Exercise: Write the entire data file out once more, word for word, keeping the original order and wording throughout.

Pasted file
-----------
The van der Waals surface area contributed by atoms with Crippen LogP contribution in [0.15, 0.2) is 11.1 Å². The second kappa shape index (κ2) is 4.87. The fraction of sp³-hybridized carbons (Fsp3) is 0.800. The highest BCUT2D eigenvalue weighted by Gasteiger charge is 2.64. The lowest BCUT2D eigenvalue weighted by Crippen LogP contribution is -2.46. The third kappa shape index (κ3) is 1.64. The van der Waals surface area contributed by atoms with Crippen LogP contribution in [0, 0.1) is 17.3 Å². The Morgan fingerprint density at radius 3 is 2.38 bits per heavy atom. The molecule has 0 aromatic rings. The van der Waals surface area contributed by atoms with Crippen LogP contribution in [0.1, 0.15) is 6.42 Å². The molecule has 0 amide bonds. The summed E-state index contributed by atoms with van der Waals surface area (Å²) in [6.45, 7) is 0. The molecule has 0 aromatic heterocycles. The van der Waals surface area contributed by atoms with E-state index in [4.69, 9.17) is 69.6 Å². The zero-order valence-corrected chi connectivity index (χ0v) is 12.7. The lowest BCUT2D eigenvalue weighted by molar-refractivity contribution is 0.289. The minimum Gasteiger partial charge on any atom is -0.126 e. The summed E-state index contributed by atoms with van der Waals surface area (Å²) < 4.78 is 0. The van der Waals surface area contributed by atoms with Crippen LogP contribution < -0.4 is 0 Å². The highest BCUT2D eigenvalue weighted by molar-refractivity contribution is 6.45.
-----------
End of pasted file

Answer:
The van der Waals surface area contributed by atoms with Crippen LogP contribution in [0.15, 0.2) is 11.1 Å². The second kappa shape index (κ2) is 4.87. The fraction of sp³-hybridized carbons (Fsp3) is 0.800. The highest BCUT2D eigenvalue weighted by Gasteiger charge is 2.64. The lowest BCUT2D eigenvalue weighted by Crippen LogP contribution is -2.46. The third kappa shape index (κ3) is 1.64. The van der Waals surface area contributed by atoms with Crippen LogP contribution in [0, 0.1) is 17.3 Å². The Morgan fingerprint density at radius 3 is 2.38 bits per heavy atom. The molecule has 0 aromatic rings. The van der Waals surface area contributed by atoms with Crippen LogP contribution in [0.1, 0.15) is 6.42 Å². The molecule has 0 amide bonds. The summed E-state index contributed by atoms with van der Waals surface area (Å²) in [6.45, 7) is 0. The molecule has 0 aromatic heterocycles. The van der Waals surface area contributed by atoms with E-state index in [4.69, 9.17) is 69.6 Å². The zero-order valence-corrected chi connectivity index (χ0v) is 12.7. The lowest BCUT2D eigenvalue weighted by molar-refractivity contribution is 0.289. The minimum Gasteiger partial charge on any atom is -0.126 e. The summed E-state index contributed by atoms with van der Waals surface area (Å²) < 4.78 is 0. The van der Waals surface area contributed by atoms with Crippen LogP contribution < -0.4 is 0 Å². The highest BCUT2D eigenvalue weighted by molar-refractivity contribution is 6.45.